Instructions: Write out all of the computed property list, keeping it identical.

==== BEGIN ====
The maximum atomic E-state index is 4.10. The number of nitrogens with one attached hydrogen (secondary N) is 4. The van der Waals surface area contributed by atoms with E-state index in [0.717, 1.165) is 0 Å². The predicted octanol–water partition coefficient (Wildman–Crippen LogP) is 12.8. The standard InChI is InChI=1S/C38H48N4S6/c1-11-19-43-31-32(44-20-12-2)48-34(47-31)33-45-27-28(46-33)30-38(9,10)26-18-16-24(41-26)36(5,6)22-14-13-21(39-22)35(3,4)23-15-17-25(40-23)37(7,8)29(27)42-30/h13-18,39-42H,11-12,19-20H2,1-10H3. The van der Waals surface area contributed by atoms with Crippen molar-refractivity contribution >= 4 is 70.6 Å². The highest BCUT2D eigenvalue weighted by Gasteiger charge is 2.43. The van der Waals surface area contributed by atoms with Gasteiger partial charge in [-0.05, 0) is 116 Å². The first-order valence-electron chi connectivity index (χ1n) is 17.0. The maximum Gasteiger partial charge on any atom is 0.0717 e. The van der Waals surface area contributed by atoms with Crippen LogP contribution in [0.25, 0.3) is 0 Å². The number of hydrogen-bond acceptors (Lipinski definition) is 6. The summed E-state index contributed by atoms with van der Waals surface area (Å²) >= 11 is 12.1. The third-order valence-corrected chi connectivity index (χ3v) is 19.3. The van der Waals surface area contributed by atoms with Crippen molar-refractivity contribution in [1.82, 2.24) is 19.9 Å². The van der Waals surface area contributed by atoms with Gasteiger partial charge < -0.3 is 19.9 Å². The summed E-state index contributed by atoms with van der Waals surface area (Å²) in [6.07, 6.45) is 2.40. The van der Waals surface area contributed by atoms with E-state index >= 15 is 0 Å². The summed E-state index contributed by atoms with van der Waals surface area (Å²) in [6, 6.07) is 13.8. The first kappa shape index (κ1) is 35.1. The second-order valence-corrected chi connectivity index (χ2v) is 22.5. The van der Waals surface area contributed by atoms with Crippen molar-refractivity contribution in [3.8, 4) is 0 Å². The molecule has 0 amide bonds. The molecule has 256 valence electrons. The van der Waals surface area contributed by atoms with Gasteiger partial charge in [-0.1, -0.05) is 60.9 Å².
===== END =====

The maximum atomic E-state index is 4.10. The number of nitrogens with one attached hydrogen (secondary N) is 4. The van der Waals surface area contributed by atoms with E-state index in [0.717, 1.165) is 0 Å². The predicted octanol–water partition coefficient (Wildman–Crippen LogP) is 12.8. The standard InChI is InChI=1S/C38H48N4S6/c1-11-19-43-31-32(44-20-12-2)48-34(47-31)33-45-27-28(46-33)30-38(9,10)26-18-16-24(41-26)36(5,6)22-14-13-21(39-22)35(3,4)23-15-17-25(40-23)37(7,8)29(27)42-30/h13-18,39-42H,11-12,19-20H2,1-10H3. The van der Waals surface area contributed by atoms with Crippen molar-refractivity contribution >= 4 is 70.6 Å². The highest BCUT2D eigenvalue weighted by Gasteiger charge is 2.43. The van der Waals surface area contributed by atoms with Gasteiger partial charge in [-0.05, 0) is 116 Å². The first-order valence-electron chi connectivity index (χ1n) is 17.0. The maximum Gasteiger partial charge on any atom is 0.0717 e. The van der Waals surface area contributed by atoms with Crippen LogP contribution in [0.25, 0.3) is 0 Å². The number of hydrogen-bond acceptors (Lipinski definition) is 6. The summed E-state index contributed by atoms with van der Waals surface area (Å²) >= 11 is 12.1. The third-order valence-corrected chi connectivity index (χ3v) is 19.3. The van der Waals surface area contributed by atoms with Crippen molar-refractivity contribution in [1.82, 2.24) is 19.9 Å². The van der Waals surface area contributed by atoms with Gasteiger partial charge < -0.3 is 19.9 Å². The summed E-state index contributed by atoms with van der Waals surface area (Å²) in [6.07, 6.45) is 2.40. The van der Waals surface area contributed by atoms with E-state index >= 15 is 0 Å². The summed E-state index contributed by atoms with van der Waals surface area (Å²) in [6, 6.07) is 13.8. The first kappa shape index (κ1) is 35.1. The second-order valence-corrected chi connectivity index (χ2v) is 22.5. The van der Waals surface area contributed by atoms with Crippen molar-refractivity contribution in [3.8, 4) is 0 Å². The molecule has 0 amide bonds. The molecule has 256 valence electrons. The van der Waals surface area contributed by atoms with Gasteiger partial charge in [-0.1, -0.05) is 60.9 Å².